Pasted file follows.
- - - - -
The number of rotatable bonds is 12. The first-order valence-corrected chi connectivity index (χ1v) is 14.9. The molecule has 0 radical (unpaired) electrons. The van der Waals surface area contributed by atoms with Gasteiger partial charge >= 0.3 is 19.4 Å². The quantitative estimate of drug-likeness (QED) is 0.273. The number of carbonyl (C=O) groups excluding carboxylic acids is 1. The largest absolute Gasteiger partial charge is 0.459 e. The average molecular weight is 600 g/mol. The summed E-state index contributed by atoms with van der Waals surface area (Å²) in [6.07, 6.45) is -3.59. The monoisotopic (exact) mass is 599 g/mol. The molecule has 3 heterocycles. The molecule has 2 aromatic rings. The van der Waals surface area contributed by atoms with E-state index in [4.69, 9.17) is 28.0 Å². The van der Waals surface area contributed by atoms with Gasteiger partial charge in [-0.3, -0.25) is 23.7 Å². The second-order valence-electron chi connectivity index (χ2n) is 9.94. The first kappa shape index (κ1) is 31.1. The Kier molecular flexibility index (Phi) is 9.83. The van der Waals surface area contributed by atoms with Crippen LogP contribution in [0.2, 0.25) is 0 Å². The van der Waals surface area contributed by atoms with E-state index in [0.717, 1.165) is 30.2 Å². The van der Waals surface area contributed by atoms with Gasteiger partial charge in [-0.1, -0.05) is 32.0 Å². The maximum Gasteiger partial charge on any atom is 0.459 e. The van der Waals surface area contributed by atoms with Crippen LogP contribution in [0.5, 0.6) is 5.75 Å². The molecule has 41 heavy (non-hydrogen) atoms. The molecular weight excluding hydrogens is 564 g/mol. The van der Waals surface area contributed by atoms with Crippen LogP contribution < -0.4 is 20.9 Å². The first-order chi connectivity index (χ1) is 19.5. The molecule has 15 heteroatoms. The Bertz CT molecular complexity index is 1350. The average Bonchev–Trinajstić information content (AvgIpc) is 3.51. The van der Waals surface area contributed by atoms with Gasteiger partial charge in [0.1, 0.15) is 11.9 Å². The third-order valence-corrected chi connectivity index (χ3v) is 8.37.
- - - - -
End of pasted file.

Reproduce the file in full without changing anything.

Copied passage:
The number of rotatable bonds is 12. The first-order valence-corrected chi connectivity index (χ1v) is 14.9. The molecule has 0 radical (unpaired) electrons. The van der Waals surface area contributed by atoms with Gasteiger partial charge >= 0.3 is 19.4 Å². The quantitative estimate of drug-likeness (QED) is 0.273. The number of carbonyl (C=O) groups excluding carboxylic acids is 1. The largest absolute Gasteiger partial charge is 0.459 e. The average molecular weight is 600 g/mol. The summed E-state index contributed by atoms with van der Waals surface area (Å²) in [6.07, 6.45) is -3.59. The monoisotopic (exact) mass is 599 g/mol. The molecule has 3 heterocycles. The molecule has 2 aromatic rings. The van der Waals surface area contributed by atoms with E-state index in [4.69, 9.17) is 28.0 Å². The van der Waals surface area contributed by atoms with Gasteiger partial charge in [-0.3, -0.25) is 23.7 Å². The second-order valence-electron chi connectivity index (χ2n) is 9.94. The first kappa shape index (κ1) is 31.1. The Kier molecular flexibility index (Phi) is 9.83. The van der Waals surface area contributed by atoms with Crippen LogP contribution in [0.2, 0.25) is 0 Å². The van der Waals surface area contributed by atoms with E-state index in [0.717, 1.165) is 30.2 Å². The van der Waals surface area contributed by atoms with Gasteiger partial charge in [-0.1, -0.05) is 32.0 Å². The maximum Gasteiger partial charge on any atom is 0.459 e. The van der Waals surface area contributed by atoms with Crippen LogP contribution in [0.5, 0.6) is 5.75 Å². The molecule has 41 heavy (non-hydrogen) atoms. The molecular weight excluding hydrogens is 564 g/mol. The van der Waals surface area contributed by atoms with Crippen LogP contribution < -0.4 is 20.9 Å². The first-order chi connectivity index (χ1) is 19.5. The molecule has 15 heteroatoms. The Bertz CT molecular complexity index is 1350. The average Bonchev–Trinajstić information content (AvgIpc) is 3.51. The van der Waals surface area contributed by atoms with Gasteiger partial charge in [0.1, 0.15) is 11.9 Å². The third-order valence-corrected chi connectivity index (χ3v) is 8.37.